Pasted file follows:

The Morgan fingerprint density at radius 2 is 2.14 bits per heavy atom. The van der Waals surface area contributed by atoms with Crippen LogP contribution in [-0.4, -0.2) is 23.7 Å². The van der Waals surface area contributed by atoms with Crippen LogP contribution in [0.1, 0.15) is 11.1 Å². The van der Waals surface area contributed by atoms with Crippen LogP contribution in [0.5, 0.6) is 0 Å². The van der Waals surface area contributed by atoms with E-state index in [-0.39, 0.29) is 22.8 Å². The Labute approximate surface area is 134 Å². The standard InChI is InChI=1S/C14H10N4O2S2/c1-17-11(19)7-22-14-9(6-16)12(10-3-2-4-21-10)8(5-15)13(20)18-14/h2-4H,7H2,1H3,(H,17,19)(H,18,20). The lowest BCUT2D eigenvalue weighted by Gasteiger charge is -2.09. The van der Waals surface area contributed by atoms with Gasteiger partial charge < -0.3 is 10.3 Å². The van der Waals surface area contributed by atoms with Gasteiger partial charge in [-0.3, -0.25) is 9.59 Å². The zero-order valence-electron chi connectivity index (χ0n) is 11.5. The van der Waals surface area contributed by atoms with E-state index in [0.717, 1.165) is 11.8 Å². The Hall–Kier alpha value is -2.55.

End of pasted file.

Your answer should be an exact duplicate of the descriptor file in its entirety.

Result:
The Morgan fingerprint density at radius 2 is 2.14 bits per heavy atom. The van der Waals surface area contributed by atoms with Crippen LogP contribution in [-0.4, -0.2) is 23.7 Å². The van der Waals surface area contributed by atoms with Crippen LogP contribution in [0.1, 0.15) is 11.1 Å². The van der Waals surface area contributed by atoms with Crippen LogP contribution in [0.5, 0.6) is 0 Å². The van der Waals surface area contributed by atoms with E-state index in [-0.39, 0.29) is 22.8 Å². The Labute approximate surface area is 134 Å². The standard InChI is InChI=1S/C14H10N4O2S2/c1-17-11(19)7-22-14-9(6-16)12(10-3-2-4-21-10)8(5-15)13(20)18-14/h2-4H,7H2,1H3,(H,17,19)(H,18,20). The lowest BCUT2D eigenvalue weighted by Gasteiger charge is -2.09. The van der Waals surface area contributed by atoms with Gasteiger partial charge < -0.3 is 10.3 Å². The van der Waals surface area contributed by atoms with Gasteiger partial charge in [-0.3, -0.25) is 9.59 Å². The zero-order valence-electron chi connectivity index (χ0n) is 11.5. The van der Waals surface area contributed by atoms with E-state index in [0.717, 1.165) is 11.8 Å². The Hall–Kier alpha value is -2.55.